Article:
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Just like a dream

For some 20 years, the Cowboy Junkies have been achieving the seemingly impossible: finding the common ground between early country, primitive blues and folk, and the art-punk of the Velvet Underground.

Though the group's sound is laid-back and dreamlike, and though vocalist Margo Timmins revels in a sleepy, anesthetized beauty, the Junkies' work is in fact rather radical. The emotionally detached, art-in-the-gutter cool of the Velvets stood in stark opposition to the more mannered, melodic and form-based structures of folk and country when the group emerged in the late '60s, and yet, without even seeming to break a sweat, the Junkies forced a new hybridization of these disparate influences.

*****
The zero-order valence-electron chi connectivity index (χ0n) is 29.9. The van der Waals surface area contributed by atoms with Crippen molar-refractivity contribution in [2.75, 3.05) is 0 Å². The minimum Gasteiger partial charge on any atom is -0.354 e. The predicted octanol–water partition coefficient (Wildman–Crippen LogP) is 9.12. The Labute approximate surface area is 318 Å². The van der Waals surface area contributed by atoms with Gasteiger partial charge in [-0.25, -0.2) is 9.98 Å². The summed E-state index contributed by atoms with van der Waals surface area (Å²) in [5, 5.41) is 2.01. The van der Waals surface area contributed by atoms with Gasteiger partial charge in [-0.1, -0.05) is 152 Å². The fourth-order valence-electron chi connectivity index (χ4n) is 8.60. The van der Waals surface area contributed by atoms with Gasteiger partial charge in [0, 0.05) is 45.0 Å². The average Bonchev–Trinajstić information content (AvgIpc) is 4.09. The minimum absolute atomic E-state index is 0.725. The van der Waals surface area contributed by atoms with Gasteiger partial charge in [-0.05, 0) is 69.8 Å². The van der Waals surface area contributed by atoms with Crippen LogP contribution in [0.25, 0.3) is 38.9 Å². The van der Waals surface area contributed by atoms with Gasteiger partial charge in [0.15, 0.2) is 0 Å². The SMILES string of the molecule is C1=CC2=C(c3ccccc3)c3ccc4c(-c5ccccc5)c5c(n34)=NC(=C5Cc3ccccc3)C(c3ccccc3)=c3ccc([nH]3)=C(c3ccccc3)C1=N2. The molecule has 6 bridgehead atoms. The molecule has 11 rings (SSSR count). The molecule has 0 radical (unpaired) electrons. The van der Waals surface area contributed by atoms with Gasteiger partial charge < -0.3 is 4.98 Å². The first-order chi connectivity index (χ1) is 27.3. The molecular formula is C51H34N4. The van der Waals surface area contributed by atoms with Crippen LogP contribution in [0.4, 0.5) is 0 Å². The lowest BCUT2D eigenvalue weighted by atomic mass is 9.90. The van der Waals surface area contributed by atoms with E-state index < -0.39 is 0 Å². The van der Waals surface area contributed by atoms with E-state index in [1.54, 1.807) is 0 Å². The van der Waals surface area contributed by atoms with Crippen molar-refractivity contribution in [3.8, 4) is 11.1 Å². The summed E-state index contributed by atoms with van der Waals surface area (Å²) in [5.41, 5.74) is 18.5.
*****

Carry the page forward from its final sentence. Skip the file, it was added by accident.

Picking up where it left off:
That gauzy, slightly narcotic dreaminess informs the band's best work, be it a cover of the Velvets' own "Sweet Jane" or the haunted country-folk weeper "Misguided Angel," both of which imagined a new sonic and psychic space for what might loosely be called "alternative music" in the later '80s, and set the Junkies off on a journey that has continued -- with varying degrees of commercial success, but with consistent artistic value -- without interruption ever since.

On Thursday, the Cowboy Junkies return to the scene of a late-'90s triumph, the recently reopened Tralf, at 622 Main St. The band takes the stage at 8 p.m. Tickets are $27 and can be found at the Tralf box office or through www.Ticketmaster.com. For more information, visit www.tralfmusichall.com.

-- Jeff Miers

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